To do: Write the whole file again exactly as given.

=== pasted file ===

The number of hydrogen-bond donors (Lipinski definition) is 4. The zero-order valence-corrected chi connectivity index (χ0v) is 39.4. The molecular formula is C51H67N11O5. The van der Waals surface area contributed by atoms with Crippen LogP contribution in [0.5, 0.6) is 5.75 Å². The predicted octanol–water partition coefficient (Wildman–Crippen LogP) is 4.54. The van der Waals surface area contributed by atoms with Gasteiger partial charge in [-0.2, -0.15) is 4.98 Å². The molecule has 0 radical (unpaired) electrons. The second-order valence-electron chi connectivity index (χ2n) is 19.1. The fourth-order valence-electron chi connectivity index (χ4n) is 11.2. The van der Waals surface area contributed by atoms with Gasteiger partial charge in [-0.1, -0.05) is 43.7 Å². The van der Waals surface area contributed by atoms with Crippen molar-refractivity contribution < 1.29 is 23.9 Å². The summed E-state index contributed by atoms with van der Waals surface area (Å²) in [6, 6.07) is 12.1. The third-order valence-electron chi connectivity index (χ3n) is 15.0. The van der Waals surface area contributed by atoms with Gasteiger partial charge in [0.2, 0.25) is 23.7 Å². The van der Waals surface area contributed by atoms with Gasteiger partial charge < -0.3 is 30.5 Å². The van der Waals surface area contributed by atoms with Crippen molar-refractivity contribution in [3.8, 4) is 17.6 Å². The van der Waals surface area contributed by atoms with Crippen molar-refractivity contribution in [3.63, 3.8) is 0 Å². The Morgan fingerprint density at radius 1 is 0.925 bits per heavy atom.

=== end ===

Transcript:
The number of hydrogen-bond donors (Lipinski definition) is 4. The zero-order valence-corrected chi connectivity index (χ0v) is 39.4. The molecular formula is C51H67N11O5. The van der Waals surface area contributed by atoms with Crippen LogP contribution in [0.5, 0.6) is 5.75 Å². The predicted octanol–water partition coefficient (Wildman–Crippen LogP) is 4.54. The van der Waals surface area contributed by atoms with Gasteiger partial charge in [-0.2, -0.15) is 4.98 Å². The molecule has 0 radical (unpaired) electrons. The second-order valence-electron chi connectivity index (χ2n) is 19.1. The fourth-order valence-electron chi connectivity index (χ4n) is 11.2. The van der Waals surface area contributed by atoms with Gasteiger partial charge in [-0.1, -0.05) is 43.7 Å². The van der Waals surface area contributed by atoms with Crippen molar-refractivity contribution < 1.29 is 23.9 Å². The summed E-state index contributed by atoms with van der Waals surface area (Å²) in [6, 6.07) is 12.1. The third-order valence-electron chi connectivity index (χ3n) is 15.0. The van der Waals surface area contributed by atoms with Gasteiger partial charge in [0.2, 0.25) is 23.7 Å². The van der Waals surface area contributed by atoms with Gasteiger partial charge < -0.3 is 30.5 Å². The van der Waals surface area contributed by atoms with Crippen molar-refractivity contribution in [3.8, 4) is 17.6 Å². The van der Waals surface area contributed by atoms with Crippen molar-refractivity contribution in [3.63, 3.8) is 0 Å². The Morgan fingerprint density at radius 1 is 0.925 bits per heavy atom.